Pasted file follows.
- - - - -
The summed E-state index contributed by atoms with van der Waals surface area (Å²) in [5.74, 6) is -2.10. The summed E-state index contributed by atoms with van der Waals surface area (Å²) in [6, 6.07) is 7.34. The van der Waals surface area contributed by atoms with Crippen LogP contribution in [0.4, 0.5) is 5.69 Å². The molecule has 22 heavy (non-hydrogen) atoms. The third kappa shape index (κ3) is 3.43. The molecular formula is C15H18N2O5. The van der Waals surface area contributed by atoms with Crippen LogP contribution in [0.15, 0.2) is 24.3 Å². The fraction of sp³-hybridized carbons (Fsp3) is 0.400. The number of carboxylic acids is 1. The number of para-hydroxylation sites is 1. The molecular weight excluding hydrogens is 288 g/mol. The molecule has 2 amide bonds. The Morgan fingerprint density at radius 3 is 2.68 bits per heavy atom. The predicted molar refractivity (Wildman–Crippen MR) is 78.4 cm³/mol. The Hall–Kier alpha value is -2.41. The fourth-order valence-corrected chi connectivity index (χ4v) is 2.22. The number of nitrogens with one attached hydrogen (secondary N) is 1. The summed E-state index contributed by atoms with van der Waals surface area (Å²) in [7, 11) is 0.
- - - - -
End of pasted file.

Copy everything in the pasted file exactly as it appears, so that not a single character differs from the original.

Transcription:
The summed E-state index contributed by atoms with van der Waals surface area (Å²) in [5.74, 6) is -2.10. The summed E-state index contributed by atoms with van der Waals surface area (Å²) in [6, 6.07) is 7.34. The van der Waals surface area contributed by atoms with Crippen LogP contribution in [0.4, 0.5) is 5.69 Å². The molecule has 22 heavy (non-hydrogen) atoms. The third kappa shape index (κ3) is 3.43. The molecular formula is C15H18N2O5. The van der Waals surface area contributed by atoms with Crippen LogP contribution in [0.15, 0.2) is 24.3 Å². The fraction of sp³-hybridized carbons (Fsp3) is 0.400. The number of carboxylic acids is 1. The number of para-hydroxylation sites is 1. The molecular weight excluding hydrogens is 288 g/mol. The molecule has 2 amide bonds. The Morgan fingerprint density at radius 3 is 2.68 bits per heavy atom. The predicted molar refractivity (Wildman–Crippen MR) is 78.4 cm³/mol. The Hall–Kier alpha value is -2.41. The fourth-order valence-corrected chi connectivity index (χ4v) is 2.22. The number of nitrogens with one attached hydrogen (secondary N) is 1. The summed E-state index contributed by atoms with van der Waals surface area (Å²) in [7, 11) is 0.